Our sages and saints of Kashmir have, over the centuries, nourished Kashmir and the rest of the Indian subcontinent with their rich theological debates and enriching spiritual discourses, the like of which are rarely seen in any other place in the world. Their teachings, treatises, poems and revelations and philosophies have been so effective in molding the religious and spiritual thought process of millions of people to such an extent that even today the richness of their influence is clearly visible. The depth of their thoughts, the intense tapasya and unparalleled capacity to look beyond the visible spectrum, has ensured the immortality of their teachings and of their own selves. It will be interesting to find out if any place in the world has produced so many giants of their respective fields as Kashmir has done.
Abhinavagupta followed and preceded spiritual masters like Attrigupta, sangamaditya, Ananandvardhana, Vasugupta, Bhatta Narayana, Bhaskara, Kallatachayra, Somadeva, Utpaladeva, Kshemaraja, Somananda, Lal ded, and many more between the eighth century and fourteenth century CE. Many consider him to be the greatest in the line of these sages who illumined the path of spiritual regeneration that Kashmir witnessed during this period.
Born in the family of scholars and mystics, Abhinavagupta devoted himself to the study of various schools of religious philosophy. He was born in the glorious family of Attrigupa 200 years after him. It is believed that he studied these philosophies and various forms of fine arts like, music, art, literature, drama, etc., from as many as fifteen Gurus, who were the greatest teachers and masters of his time. From his father, Nasimhagupta, he learned grammar; from Lakshmangupta, he learned Pratyabhijanasastra; and Sambunatha initiated him into the meditative practices of Kaula Sect. Abhinavagupta acknowledged in his writings with reverence the role of his nine teachers in shaping his future.
One of India’s greatest philosophers, Abhinavagupta is considered to be the foremost authority on Shaivism and its mysticism. In fact, he is rightfully described as the Shankaracharya of Kashmir Shaivism. Besides being a theologian, musician and philosopher, he also wrote on mysticism and logic, leaving an indelible mark on the culture of India. Though he wrote extensively, only few of his writings survived. It is said that he authored 42 books, out of which only 20-22 have survived. There are nearly 248 manuscripts of the Master available in various libraries, spread all over India. What is even more intriguing is that his works contain references to more than 100 religious scriptures, which unfortunately are now extinct. It is interesting to note that the manuscripts of his works have been found deep down in Kerala. His Tantraloka or ‘Light of Tantras’ is considered as one of the greatest works on Indian theology.
Abhinavgupta was a genius who molded many philosophies and modes of meditation to create one single form or a holistic philosophy. The varna system in the ancient period might have been created to run the affairs of the society smoothly. But, over a period of time, it divided the society, which turned into Bhharat Varsha’s biggest bane. Abhinavgupta insisted on treating a Brahmin and a Shudra at same level, because both are actually on the path of Shiva. He emphasized that in the path of devotion, there is no lower and a higher birth. According to some thinkers, he anticipated by centuries the ideas that were later propounded by Kant, Hegel and Schopenhauer. His description of this “undifferentiated and ineffable” night of Shiva as “Light of all lights, darkness of all darkness”, is a symbolism of the Mystical Night that had the stamp of Uttapaladeva on it and served as an inspiration to Lalleshwari, much later. In India or elsewhere it is difficult to find such a fusion of these diverse forms of knowledge in a single master.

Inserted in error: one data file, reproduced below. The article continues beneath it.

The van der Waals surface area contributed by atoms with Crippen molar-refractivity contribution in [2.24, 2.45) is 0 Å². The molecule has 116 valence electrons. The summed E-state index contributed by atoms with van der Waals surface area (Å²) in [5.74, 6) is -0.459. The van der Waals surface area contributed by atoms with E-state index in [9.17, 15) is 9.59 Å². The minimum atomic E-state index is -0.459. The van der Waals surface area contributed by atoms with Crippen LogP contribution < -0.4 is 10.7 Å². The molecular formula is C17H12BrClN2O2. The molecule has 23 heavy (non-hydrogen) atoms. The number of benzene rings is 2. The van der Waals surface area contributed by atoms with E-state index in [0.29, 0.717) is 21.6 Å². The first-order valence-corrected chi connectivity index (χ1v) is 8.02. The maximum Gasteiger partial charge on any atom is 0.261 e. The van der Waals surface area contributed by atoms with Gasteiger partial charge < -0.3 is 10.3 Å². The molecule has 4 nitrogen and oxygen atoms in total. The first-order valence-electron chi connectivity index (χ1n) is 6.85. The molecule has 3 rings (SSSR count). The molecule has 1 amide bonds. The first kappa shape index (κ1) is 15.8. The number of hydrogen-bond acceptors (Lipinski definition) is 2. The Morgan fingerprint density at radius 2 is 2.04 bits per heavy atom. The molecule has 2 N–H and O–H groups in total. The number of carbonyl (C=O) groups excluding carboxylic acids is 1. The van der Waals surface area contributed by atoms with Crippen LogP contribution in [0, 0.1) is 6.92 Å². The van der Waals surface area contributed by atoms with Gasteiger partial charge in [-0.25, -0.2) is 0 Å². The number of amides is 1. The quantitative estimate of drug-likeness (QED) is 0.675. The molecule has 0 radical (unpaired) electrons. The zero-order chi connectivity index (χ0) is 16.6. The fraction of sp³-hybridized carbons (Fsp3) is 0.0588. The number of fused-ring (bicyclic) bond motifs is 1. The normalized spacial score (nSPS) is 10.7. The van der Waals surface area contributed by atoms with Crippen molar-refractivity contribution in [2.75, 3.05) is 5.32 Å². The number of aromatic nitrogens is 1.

Abhinavagupta’s final journey is believed to be around 1025 A.D., as there is a common belief that he, along with 1200 of his disciples, entered into a cave located in village Beerwa (originally Bhairawa), south of Gulmarg, while reciting a prayer. They never returned. It is believed that they achieved Shivaloka (God realization) through conscious exit from the body. The prayer that Abhinavagupta and his followers recited while entering the cave, has achieved great significance as a sacred hymn, and is recited on important religious occasions, particularly on Shivaratri.
Abhinavgupta left behind a number of disciples, numbering nearly 10,000 in Kashmir alone, of whom the most outstanding were Ksemaraja, Ksemendra and Madhuraja. The tradition continued to the present century through Swami Lakshman joo. The land of Kashmir, abode of Mother Goddess Sharda, has been a fountainhead of India’s culture and religious thought. Abhinavgupta is its biggest and greatest proponent.
I hope this issue serves to highlight the contribution and relevance of Abhinavgupta to the modern times, when Kashmir and rest of the world is riven with violent conflicts and inability of people to live in peace with each other.
– Col. Tej K Tikoo